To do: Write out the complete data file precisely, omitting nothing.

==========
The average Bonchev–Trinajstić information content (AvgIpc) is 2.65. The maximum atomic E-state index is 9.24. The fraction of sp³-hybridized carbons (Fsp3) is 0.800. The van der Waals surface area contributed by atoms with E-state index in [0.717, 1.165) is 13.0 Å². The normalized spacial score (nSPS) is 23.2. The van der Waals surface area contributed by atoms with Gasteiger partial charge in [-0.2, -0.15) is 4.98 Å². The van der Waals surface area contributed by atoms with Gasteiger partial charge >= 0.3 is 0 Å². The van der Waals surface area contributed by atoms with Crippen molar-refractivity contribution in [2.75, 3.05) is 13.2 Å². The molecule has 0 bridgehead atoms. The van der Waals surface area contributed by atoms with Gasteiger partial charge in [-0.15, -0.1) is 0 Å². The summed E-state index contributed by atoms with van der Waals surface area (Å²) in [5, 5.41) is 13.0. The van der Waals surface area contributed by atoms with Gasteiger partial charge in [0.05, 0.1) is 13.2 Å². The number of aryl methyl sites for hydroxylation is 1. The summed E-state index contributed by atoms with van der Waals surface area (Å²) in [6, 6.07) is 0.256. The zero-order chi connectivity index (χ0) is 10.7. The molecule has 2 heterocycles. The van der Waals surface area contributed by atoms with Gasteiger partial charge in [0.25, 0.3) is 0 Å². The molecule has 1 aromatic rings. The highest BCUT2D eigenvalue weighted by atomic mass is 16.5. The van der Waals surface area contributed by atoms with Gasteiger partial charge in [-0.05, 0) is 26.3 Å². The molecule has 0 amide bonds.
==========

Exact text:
The average Bonchev–Trinajstić information content (AvgIpc) is 2.65. The maximum atomic E-state index is 9.24. The fraction of sp³-hybridized carbons (Fsp3) is 0.800. The van der Waals surface area contributed by atoms with E-state index in [0.717, 1.165) is 13.0 Å². The normalized spacial score (nSPS) is 23.2. The van der Waals surface area contributed by atoms with Gasteiger partial charge in [-0.2, -0.15) is 4.98 Å². The van der Waals surface area contributed by atoms with Gasteiger partial charge >= 0.3 is 0 Å². The van der Waals surface area contributed by atoms with Crippen molar-refractivity contribution in [2.75, 3.05) is 13.2 Å². The molecule has 0 bridgehead atoms. The van der Waals surface area contributed by atoms with Gasteiger partial charge in [-0.15, -0.1) is 0 Å². The summed E-state index contributed by atoms with van der Waals surface area (Å²) in [5, 5.41) is 13.0. The van der Waals surface area contributed by atoms with Gasteiger partial charge in [0.05, 0.1) is 13.2 Å². The number of aryl methyl sites for hydroxylation is 1. The summed E-state index contributed by atoms with van der Waals surface area (Å²) in [6, 6.07) is 0.256. The zero-order chi connectivity index (χ0) is 10.7. The molecule has 2 heterocycles. The van der Waals surface area contributed by atoms with Gasteiger partial charge in [0.25, 0.3) is 0 Å². The molecule has 1 aromatic rings. The highest BCUT2D eigenvalue weighted by atomic mass is 16.5. The van der Waals surface area contributed by atoms with Gasteiger partial charge in [-0.05, 0) is 26.3 Å². The molecule has 0 amide bonds.